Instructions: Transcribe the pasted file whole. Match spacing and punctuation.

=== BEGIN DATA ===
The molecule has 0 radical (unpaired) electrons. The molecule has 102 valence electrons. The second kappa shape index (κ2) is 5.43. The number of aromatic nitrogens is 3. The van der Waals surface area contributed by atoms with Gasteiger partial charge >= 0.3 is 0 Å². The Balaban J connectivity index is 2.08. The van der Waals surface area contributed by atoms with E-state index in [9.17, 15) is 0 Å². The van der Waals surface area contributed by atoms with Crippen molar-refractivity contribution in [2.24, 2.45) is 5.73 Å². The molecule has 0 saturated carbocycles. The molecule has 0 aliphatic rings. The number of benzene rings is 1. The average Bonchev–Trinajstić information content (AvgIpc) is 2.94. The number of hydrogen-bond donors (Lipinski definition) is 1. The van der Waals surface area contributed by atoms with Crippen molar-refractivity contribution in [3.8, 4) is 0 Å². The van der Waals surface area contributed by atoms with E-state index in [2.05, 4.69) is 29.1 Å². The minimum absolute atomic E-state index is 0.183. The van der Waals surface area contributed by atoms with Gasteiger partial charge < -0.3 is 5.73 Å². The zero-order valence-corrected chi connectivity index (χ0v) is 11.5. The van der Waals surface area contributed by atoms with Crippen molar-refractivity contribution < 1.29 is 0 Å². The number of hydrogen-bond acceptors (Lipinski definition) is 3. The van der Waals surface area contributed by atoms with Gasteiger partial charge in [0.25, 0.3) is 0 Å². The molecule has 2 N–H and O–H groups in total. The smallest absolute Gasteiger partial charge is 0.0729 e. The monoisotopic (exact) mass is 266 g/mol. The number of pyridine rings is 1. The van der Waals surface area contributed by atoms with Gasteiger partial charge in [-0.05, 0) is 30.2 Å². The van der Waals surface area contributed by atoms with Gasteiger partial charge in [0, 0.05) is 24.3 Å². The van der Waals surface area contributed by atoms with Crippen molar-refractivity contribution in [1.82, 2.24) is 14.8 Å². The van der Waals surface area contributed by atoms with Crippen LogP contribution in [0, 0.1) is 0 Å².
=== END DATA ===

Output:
The molecule has 0 radical (unpaired) electrons. The molecule has 102 valence electrons. The second kappa shape index (κ2) is 5.43. The number of aromatic nitrogens is 3. The van der Waals surface area contributed by atoms with Gasteiger partial charge >= 0.3 is 0 Å². The Balaban J connectivity index is 2.08. The van der Waals surface area contributed by atoms with E-state index in [9.17, 15) is 0 Å². The van der Waals surface area contributed by atoms with Crippen molar-refractivity contribution in [2.24, 2.45) is 5.73 Å². The molecule has 0 saturated carbocycles. The molecule has 0 aliphatic rings. The number of benzene rings is 1. The average Bonchev–Trinajstić information content (AvgIpc) is 2.94. The number of hydrogen-bond donors (Lipinski definition) is 1. The van der Waals surface area contributed by atoms with Crippen molar-refractivity contribution in [3.8, 4) is 0 Å². The van der Waals surface area contributed by atoms with E-state index in [2.05, 4.69) is 29.1 Å². The minimum absolute atomic E-state index is 0.183. The van der Waals surface area contributed by atoms with Gasteiger partial charge < -0.3 is 5.73 Å². The zero-order valence-corrected chi connectivity index (χ0v) is 11.5. The van der Waals surface area contributed by atoms with Crippen molar-refractivity contribution < 1.29 is 0 Å². The number of hydrogen-bond acceptors (Lipinski definition) is 3. The van der Waals surface area contributed by atoms with Gasteiger partial charge in [0.25, 0.3) is 0 Å². The molecule has 2 N–H and O–H groups in total. The smallest absolute Gasteiger partial charge is 0.0729 e. The monoisotopic (exact) mass is 266 g/mol. The number of pyridine rings is 1. The van der Waals surface area contributed by atoms with Gasteiger partial charge in [-0.05, 0) is 30.2 Å². The van der Waals surface area contributed by atoms with Gasteiger partial charge in [0, 0.05) is 24.3 Å². The van der Waals surface area contributed by atoms with Crippen molar-refractivity contribution in [1.82, 2.24) is 14.8 Å². The van der Waals surface area contributed by atoms with Crippen LogP contribution in [0, 0.1) is 0 Å².